Defri’s journey: Empowering indigenous girls through a period tracking app

Defri, an 18-year-old girl belonging to an Indigenous Community, helps shape an inclusive, girl-friendly period tracking app designed for Filipino girls.

Group of young people in a focus group discussion
Defri in red joins a focus group discussion on the Oky period tracker app / Photo credit: Plan International

Where Defri, 18, comes from, taboos, myths, and misconceptions overshadow every adolescent girl’s experience of menstruation. When she joined a focus group for the development of the Oky Period Tracker App, she finds a great opportunity to learn beyond the myths and empower fellow indigenous girls as they go through their period.

Defri, an 18-year-old girl belonging to the indigenous community, Mangyan, in Occidental Mindoro, Philippines, dreams of becoming an educator. Where she comes from, indigenous peoples (IP) lived far from the village center and relied on traditional practices of slash-and-burn farming, animal raising, and the artistry of basket and hammock weaving to sustain their livelihood. Opportunities were limited and Defri’s family faced financial challenges, forcing her to support her own studies by working with non-IP families for 6 years.

Against deep-rooted beliefs and practices

When the chance to participate in the Oky app localisation process came along, Defri recognised the potential it had, for her to be able to create positive change for her community. She then joined the initial consultations, during which Defri and her IP peers shared a lot of misconceptions that had been handed down through generations.

These deep-rooted beliefs passed down by their elders included the notion that bathing during menstruation will lead to illness; and that watering plants during one’s period will cause them to wither. Such misconceptions stood as barriers to understanding the natural process of menstruation and hindered girls from embracing it with confidence. They also revealed that they had limited access to menstrual hygiene and health information, and sexual and reproductive health resources in their homes and schools. Their communities further suffered from inadequate access to sanitary pads, clean water, and latrines, making menstrual management more challenging.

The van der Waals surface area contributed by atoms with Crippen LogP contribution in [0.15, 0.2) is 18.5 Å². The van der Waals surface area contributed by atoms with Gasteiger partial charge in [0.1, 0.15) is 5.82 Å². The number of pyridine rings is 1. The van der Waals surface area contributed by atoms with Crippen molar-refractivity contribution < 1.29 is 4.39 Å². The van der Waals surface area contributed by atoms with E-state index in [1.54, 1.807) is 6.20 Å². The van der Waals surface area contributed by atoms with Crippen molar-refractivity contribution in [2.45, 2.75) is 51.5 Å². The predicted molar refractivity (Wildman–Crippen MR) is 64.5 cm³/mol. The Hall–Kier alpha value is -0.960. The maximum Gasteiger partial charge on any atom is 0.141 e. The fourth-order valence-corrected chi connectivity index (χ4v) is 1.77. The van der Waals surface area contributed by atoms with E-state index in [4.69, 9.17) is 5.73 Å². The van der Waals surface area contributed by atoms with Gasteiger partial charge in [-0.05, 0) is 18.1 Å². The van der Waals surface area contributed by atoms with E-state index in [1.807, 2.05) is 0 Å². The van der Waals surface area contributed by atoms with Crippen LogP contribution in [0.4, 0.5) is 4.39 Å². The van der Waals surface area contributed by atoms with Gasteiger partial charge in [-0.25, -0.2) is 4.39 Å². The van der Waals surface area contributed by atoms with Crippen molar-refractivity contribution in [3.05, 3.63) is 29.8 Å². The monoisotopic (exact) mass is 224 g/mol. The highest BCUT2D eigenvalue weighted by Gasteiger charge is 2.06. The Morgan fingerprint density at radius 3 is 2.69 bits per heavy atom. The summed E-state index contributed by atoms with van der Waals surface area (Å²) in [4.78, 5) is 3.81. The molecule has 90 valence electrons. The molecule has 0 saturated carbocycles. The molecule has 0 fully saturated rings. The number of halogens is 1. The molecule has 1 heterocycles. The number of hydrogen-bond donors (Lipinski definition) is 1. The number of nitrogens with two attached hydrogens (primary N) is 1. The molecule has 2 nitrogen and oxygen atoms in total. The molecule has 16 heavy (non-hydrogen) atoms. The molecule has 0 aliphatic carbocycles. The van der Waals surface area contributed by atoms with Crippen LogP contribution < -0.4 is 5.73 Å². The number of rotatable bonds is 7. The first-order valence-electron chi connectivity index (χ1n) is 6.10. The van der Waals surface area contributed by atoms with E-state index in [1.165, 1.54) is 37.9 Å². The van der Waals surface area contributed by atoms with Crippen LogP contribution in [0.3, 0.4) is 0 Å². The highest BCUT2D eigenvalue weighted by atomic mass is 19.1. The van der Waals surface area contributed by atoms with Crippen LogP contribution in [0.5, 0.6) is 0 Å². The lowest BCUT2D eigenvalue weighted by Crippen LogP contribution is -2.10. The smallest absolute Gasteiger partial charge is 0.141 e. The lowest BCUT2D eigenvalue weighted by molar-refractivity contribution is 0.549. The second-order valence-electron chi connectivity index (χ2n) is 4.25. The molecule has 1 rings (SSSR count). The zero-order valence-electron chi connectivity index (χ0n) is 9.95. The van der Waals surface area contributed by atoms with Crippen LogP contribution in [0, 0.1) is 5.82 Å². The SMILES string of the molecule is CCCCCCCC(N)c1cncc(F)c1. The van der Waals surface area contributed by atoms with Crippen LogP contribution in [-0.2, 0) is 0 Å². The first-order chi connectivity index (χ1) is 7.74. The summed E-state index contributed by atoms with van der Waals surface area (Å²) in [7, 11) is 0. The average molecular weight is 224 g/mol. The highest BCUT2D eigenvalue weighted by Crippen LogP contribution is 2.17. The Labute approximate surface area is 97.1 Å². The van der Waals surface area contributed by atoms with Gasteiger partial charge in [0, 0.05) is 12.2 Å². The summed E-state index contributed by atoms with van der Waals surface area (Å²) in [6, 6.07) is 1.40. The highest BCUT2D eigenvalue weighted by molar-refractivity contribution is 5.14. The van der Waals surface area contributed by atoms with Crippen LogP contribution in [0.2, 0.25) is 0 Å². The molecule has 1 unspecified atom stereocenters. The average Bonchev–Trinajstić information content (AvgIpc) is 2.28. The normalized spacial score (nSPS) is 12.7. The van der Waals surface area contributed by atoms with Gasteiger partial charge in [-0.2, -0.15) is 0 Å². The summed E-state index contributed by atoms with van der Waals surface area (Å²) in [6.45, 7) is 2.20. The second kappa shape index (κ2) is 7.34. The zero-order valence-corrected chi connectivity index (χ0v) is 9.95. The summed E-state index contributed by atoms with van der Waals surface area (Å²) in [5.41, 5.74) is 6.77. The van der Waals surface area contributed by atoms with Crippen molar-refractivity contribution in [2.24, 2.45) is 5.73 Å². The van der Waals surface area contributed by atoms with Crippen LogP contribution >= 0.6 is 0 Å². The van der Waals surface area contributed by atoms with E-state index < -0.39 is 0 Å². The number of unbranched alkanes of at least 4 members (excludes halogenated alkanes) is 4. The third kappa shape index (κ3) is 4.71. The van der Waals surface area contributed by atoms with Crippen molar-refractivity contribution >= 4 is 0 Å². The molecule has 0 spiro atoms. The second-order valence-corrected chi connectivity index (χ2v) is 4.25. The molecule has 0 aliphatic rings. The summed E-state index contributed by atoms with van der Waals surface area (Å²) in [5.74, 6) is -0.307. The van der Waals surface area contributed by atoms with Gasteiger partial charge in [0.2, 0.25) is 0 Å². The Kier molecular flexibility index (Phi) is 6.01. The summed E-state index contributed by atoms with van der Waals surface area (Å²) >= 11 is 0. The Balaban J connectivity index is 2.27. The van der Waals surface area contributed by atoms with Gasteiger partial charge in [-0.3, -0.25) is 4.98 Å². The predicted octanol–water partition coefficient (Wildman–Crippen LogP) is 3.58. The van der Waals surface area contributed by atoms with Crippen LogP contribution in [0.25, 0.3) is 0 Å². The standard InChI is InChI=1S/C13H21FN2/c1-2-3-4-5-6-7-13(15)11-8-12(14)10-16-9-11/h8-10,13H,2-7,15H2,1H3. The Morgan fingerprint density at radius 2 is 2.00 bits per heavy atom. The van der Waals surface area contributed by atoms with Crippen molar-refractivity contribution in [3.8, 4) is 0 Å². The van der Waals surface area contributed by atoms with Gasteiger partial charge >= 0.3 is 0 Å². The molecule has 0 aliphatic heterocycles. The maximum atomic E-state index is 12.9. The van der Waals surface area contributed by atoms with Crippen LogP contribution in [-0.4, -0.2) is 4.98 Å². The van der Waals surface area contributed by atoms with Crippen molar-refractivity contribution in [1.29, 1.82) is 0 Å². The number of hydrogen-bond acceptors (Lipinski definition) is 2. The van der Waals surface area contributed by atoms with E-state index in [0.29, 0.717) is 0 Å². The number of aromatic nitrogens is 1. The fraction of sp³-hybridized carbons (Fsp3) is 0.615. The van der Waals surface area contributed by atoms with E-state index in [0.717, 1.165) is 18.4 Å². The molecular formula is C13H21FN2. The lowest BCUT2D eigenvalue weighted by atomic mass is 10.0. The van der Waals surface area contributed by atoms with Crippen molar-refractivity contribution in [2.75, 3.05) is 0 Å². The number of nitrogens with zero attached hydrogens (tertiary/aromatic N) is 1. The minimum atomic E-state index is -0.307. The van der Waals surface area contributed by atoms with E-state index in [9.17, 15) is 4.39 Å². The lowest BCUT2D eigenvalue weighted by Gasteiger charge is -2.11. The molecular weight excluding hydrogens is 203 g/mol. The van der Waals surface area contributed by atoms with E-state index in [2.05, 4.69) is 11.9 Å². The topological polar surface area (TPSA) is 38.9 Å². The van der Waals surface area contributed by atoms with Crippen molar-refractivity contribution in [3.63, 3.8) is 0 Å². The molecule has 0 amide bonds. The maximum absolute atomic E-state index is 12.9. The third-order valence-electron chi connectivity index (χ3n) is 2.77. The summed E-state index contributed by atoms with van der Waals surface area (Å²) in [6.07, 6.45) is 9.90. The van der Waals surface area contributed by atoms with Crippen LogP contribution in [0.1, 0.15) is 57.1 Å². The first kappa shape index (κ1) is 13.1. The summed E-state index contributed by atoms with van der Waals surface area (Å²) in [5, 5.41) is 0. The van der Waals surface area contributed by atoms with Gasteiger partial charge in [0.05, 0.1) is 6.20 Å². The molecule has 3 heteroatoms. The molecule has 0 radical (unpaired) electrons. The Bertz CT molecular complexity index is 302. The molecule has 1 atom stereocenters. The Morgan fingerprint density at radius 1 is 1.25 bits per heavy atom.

Aside from these, Defri and other consultation participants shared that the arrival of menarche, the first occurrence of menstruation and a significant milestone marking a girl’s transition into womanhood, was often misconstrued as a signal for arranged marriages in some IP communities. This cultural practice limited the opportunities and held back countless IP girls in the province from achieving their full potential.

Girl raising her hand
Defri attending the Oky app National Launch / Photo credit: Plan International

A significant step

Yet in the face of these challenges, their participation in the Oky localisation process was a significant step for Defri and her fellow indigenous children to become part of the change. With their inputs on the design and content of Oky, a Mangyan avatar was created and the Tagalog version of the Oky encyclopedia sprung forth. Previously, the global version of the Oky app only contained the basic period tracker, generic avatars, and encyclopedia of adolescent health information in the English language.

On the day of the Oky app national launch, Defri had the privilege of meeting other Oky campaigners from different parts of the country. They exchanged ideas and learned diverse approaches to promote the app with their peers, families, and communities.

Recognising the unique needs of IP communities that lacked internet signal, electricity, and mobile phones, they also proposed the creation of Oky information, education, and communication materials that could better reach these marginalised groups.

Almost a year since the start of the project, the Oky app has been downloaded by more than 97,000 users and among them, some 70,000 girls and young women from different regions in the Philippines have been using the app.

About the Oky App

The Oky Philippines app, supported by the Australian Government, is a joint product of the Department of Health, Department of Education, Commission on Population and Development, the National Youth Commission, and the Bangsamoro Government, together with UNICEF and in partnership with Plan International.

Sexual and reproductive health and rights, child marriage, Comprehensive sexuality education, Menstruation, Sexual and reproductive health services, Technology for development, Teenage pregnancy